A man tracked down his stolen truck in Texas Thursday and confronted the alleged car thief, who was killed in an ensuing gunfight with the car owner, police said.
The Ford truck's owner and a woman with the suspect were also wounded in the shootout at the South Park Mall parking lot in San Antonio, authorities said.
The truck's owner spotted his stolen vehicle a short distance from where he had left it, police said.
He came up to his truck and, at gunpoint, ordered a man behind the wheel and a woman in the passenger seat outside, San Antonio Police Chief William McManus told reporters.
The man and woman were seated on the ground, being held at gunpoint, when police were called, McManus said.
Then about two minutes after that call but before officers arrived, the suspect pulled his own gun and shot the Ford's owner prompting him to return fire, killing the alleged car thief, McManus added.
The woman with the suspect was critically wounded in the shooting.
"The bad guy is the one dead, yes," McManus said. "The driver of the stolen vehicle is deceased, shot by the owner of the stolen vehicle."
While McManus called the truck owner's actions an act of self-defense, the chief stopped short of endorsing what he did.
"Look, he was trying to recover his property," McManus said. "I guess it would depend on who you asked if he did the right thing or not."
The law enforcement official urged the public not to take matters like this "into your own hands."
"We would prefer that (you) call the police before taking that into your own hands," McManus said. "But he (the truck's owner) did what he felt he needed to do and we have one dead suspect and we have a critically wounded passenger who was with the suspect and we have a wounded owner of the vehicle."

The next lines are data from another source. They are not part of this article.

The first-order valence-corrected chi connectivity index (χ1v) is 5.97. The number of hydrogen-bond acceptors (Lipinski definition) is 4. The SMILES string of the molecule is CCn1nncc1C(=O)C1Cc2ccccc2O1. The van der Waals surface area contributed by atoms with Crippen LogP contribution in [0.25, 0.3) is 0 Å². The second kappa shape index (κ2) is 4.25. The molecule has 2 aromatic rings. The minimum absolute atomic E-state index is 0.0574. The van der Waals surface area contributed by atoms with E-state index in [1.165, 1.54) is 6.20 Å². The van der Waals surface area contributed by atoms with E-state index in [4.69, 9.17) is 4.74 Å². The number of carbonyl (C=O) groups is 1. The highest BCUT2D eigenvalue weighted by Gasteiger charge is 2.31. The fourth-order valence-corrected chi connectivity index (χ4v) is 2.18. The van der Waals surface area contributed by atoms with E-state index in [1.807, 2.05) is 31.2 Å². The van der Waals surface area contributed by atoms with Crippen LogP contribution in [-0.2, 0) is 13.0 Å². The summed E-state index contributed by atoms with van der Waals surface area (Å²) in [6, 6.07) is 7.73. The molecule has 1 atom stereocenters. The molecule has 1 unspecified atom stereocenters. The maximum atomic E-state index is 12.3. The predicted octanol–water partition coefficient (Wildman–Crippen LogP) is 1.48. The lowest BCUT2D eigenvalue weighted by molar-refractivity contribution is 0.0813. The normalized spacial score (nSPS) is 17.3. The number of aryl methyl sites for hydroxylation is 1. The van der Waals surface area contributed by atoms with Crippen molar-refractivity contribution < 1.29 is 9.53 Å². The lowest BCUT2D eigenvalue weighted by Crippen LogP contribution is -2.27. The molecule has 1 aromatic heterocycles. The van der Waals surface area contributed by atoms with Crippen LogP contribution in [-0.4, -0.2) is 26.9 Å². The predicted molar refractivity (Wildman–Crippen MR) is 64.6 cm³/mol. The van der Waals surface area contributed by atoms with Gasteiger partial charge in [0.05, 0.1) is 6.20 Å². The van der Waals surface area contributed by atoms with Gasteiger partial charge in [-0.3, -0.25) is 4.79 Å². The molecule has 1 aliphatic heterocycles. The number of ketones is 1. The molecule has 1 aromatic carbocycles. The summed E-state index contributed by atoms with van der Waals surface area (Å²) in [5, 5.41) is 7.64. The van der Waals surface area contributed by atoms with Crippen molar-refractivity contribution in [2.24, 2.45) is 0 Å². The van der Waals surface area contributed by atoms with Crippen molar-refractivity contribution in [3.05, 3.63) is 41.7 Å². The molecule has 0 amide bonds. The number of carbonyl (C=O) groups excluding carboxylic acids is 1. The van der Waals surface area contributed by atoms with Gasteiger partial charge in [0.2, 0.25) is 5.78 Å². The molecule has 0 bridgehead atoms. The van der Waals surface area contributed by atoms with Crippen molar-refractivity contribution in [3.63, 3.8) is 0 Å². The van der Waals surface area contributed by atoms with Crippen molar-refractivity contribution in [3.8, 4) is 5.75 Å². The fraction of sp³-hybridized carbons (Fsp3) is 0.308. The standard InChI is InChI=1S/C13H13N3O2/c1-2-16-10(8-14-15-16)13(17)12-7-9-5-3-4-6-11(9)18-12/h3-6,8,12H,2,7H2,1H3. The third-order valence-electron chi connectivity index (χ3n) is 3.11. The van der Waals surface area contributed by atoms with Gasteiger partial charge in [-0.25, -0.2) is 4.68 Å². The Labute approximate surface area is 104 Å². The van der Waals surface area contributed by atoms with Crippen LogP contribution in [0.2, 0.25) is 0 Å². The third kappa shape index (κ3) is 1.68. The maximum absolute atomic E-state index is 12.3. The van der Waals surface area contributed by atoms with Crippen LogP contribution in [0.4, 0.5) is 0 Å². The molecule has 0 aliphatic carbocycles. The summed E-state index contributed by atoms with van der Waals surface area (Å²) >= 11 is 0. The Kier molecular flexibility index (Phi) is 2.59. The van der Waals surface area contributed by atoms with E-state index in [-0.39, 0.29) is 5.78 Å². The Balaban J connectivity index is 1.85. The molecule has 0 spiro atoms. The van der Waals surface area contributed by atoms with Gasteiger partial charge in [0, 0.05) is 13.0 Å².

The identities of the three people involved were not immediately revealed.
The truck owner is 45, the suspected car thief was 34 and the woman with him is 25, authorities said Friday.
There was a woman accompanying the truck owner when gunfire erupted but she was not wounded, police said.
Texas law allows greater latitude for recovery of stolen property, so the truck's owner could be in the legal clear, said Alexandra Klein, an assistant law professor at St. Mary's University in San Antonio.
"It's certainly more desirable to ask law enforcement for assistance in these kinds of situations and the whole thing is terribly tragic — but potentially, under Texas law, he may have been acting within what the law says he got to do," Klein told NBC News on Friday. "The specific provision that authorizes deadly force to recover property is different (in Texas), a lot of other states don't allow the use of deadly force under any circumstances to recover property."
This article was originally published on NBCNews.com